Thu. February 4, 2016
Jonas Criscoe (B.F.A. Studio Art, 2006) presents work in a group exhibition at Level Gallery. The exhibition will be on view January 28 – February 28, 2016.
Julia Guernsey presents a lecture entitled "Thinking about the Body—Whole and Fragmentary—in Mesoamerican Art" at the Kimbell Art Museum
Thu. February 4, 2016
Thu. January 28, 2016
Ryan Hawk (M.F.A. candidate in Studio Art) received a traveling fellowship from his B.F.A. alma mater. Hawk discusses his practice in an interview in Big Red and Shiny and shares his experience during the trip below.
I am currently a 2016 Traveling Fellow which is an award given to alumni from the School of the Museum of Fine Arts in Boston to support travel and research for the production of new work. For my Traveling Fellowship I am studying the Pitch Lake in La Brea, Trinidad of Trinidad and Tobago. I was originally interested in traveling to the Pitch Lake because I found that the natural pitch from the lake struck a direct visual resemblance to GAK Polymer, a material that I have been using in my studio for several years. After visiting the lake for the first time, my fascination has now grown to include the labor practices and industrialization of the asphalt from the lake as well as the mythology as prescribed by locals who live near the lake. Moving forward, I plan to engage the unique aesthetic and physical properties of the lake in my studio for the production of a new body of work that will include drawing, sculpture and a performance-based video installation. Below are some images from my first trip to the lake:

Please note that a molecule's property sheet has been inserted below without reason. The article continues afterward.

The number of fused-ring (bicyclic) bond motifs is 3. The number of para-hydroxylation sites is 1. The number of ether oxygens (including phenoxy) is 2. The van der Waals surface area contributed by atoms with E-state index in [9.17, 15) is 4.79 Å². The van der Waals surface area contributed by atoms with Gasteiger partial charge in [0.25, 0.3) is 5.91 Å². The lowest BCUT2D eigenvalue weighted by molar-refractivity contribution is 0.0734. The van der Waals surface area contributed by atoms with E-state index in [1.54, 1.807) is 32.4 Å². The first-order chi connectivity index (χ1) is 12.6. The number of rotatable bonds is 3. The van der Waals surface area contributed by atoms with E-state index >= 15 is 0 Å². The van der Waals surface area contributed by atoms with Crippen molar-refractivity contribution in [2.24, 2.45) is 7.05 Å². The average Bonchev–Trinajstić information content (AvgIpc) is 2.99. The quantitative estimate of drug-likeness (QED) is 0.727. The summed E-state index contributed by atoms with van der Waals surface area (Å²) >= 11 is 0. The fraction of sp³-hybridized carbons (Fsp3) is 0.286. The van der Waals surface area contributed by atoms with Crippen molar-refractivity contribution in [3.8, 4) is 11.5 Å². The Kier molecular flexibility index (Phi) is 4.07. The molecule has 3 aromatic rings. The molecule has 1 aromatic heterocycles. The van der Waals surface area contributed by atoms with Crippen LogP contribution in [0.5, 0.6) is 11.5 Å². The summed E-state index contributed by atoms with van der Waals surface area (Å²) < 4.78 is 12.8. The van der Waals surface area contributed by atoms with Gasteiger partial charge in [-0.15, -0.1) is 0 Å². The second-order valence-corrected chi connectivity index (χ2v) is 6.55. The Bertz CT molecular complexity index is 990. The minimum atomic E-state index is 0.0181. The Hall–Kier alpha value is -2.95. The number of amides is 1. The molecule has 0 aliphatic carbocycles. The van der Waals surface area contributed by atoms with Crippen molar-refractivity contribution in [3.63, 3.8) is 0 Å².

Overview of Pitch Lake and a pump house. Water collects on the surface of the Pitch Lake during the rainy season and can get as deep as six feet in places. The pump house is necessary to remove water so that the plant can collect the dry pitch (asphalt).
This foam is some kind separation of natural gases which seems to be intensified by the running water—a geological process I am unfamiliar with at this time. It smelled very much like methane.
Wet pitch slowly moving across the 'dry' surface of the lake.
Locals describe the wet pitch moving under the dry surface much like 'veins' in a body. Here, a vein has surfaced and is 'gooping' out.
Another strange geological process—the pitch is made of several natural gases, minerals and oils. When it separates, gold-like residue forms. I imagine this is why the first Western colonialists referred to the pitch as "Black Gold".
In the cracks and crevices of the lake, water pools are common during the rainy season. Because the lake is constantly moving underneath and off-gassing various natural gases, minerals, and oils, some water pools are good for bathing. This image shows a sulfur pool with amazing neon-green colored water. Locals prescribe healing properties to these pools and some bath on a daily basis!